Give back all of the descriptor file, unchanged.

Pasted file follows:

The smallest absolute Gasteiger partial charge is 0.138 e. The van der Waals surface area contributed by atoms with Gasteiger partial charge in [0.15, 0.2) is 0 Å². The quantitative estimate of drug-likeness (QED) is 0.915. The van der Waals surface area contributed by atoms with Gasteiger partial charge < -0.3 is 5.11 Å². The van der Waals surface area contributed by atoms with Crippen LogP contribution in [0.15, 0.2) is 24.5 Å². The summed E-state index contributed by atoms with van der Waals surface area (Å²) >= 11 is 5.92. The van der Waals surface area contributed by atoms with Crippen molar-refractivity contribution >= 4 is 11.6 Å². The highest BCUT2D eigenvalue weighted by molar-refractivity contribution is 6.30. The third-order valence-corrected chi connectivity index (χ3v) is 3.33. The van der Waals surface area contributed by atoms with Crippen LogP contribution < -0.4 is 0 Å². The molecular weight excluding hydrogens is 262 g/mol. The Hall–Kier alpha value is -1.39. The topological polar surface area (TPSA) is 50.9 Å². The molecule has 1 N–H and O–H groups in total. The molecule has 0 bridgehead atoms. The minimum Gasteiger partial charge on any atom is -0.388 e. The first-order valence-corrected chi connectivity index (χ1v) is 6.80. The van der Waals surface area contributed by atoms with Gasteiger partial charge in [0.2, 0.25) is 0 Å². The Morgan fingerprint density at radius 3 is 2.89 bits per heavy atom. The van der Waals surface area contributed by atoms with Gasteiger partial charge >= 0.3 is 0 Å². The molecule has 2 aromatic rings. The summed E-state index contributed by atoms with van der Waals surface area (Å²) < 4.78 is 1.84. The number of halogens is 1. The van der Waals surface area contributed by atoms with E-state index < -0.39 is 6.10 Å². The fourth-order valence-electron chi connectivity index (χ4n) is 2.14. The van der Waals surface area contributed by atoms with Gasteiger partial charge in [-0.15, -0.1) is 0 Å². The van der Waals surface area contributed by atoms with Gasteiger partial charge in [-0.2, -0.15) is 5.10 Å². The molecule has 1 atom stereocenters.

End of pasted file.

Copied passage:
The smallest absolute Gasteiger partial charge is 0.138 e. The van der Waals surface area contributed by atoms with Gasteiger partial charge in [0.15, 0.2) is 0 Å². The quantitative estimate of drug-likeness (QED) is 0.915. The van der Waals surface area contributed by atoms with Gasteiger partial charge < -0.3 is 5.11 Å². The van der Waals surface area contributed by atoms with Crippen LogP contribution in [0.15, 0.2) is 24.5 Å². The summed E-state index contributed by atoms with van der Waals surface area (Å²) >= 11 is 5.92. The van der Waals surface area contributed by atoms with Crippen molar-refractivity contribution >= 4 is 11.6 Å². The highest BCUT2D eigenvalue weighted by molar-refractivity contribution is 6.30. The third-order valence-corrected chi connectivity index (χ3v) is 3.33. The van der Waals surface area contributed by atoms with Crippen LogP contribution < -0.4 is 0 Å². The molecular weight excluding hydrogens is 262 g/mol. The Hall–Kier alpha value is -1.39. The topological polar surface area (TPSA) is 50.9 Å². The molecule has 1 N–H and O–H groups in total. The molecule has 0 bridgehead atoms. The minimum Gasteiger partial charge on any atom is -0.388 e. The first-order valence-corrected chi connectivity index (χ1v) is 6.80. The van der Waals surface area contributed by atoms with Gasteiger partial charge in [0.2, 0.25) is 0 Å². The Morgan fingerprint density at radius 3 is 2.89 bits per heavy atom. The van der Waals surface area contributed by atoms with Gasteiger partial charge >= 0.3 is 0 Å². The molecule has 2 aromatic rings. The summed E-state index contributed by atoms with van der Waals surface area (Å²) < 4.78 is 1.84. The number of halogens is 1. The van der Waals surface area contributed by atoms with E-state index < -0.39 is 6.10 Å². The fourth-order valence-electron chi connectivity index (χ4n) is 2.14. The van der Waals surface area contributed by atoms with Gasteiger partial charge in [-0.15, -0.1) is 0 Å². The van der Waals surface area contributed by atoms with Gasteiger partial charge in [-0.2, -0.15) is 5.10 Å². The molecule has 1 atom stereocenters.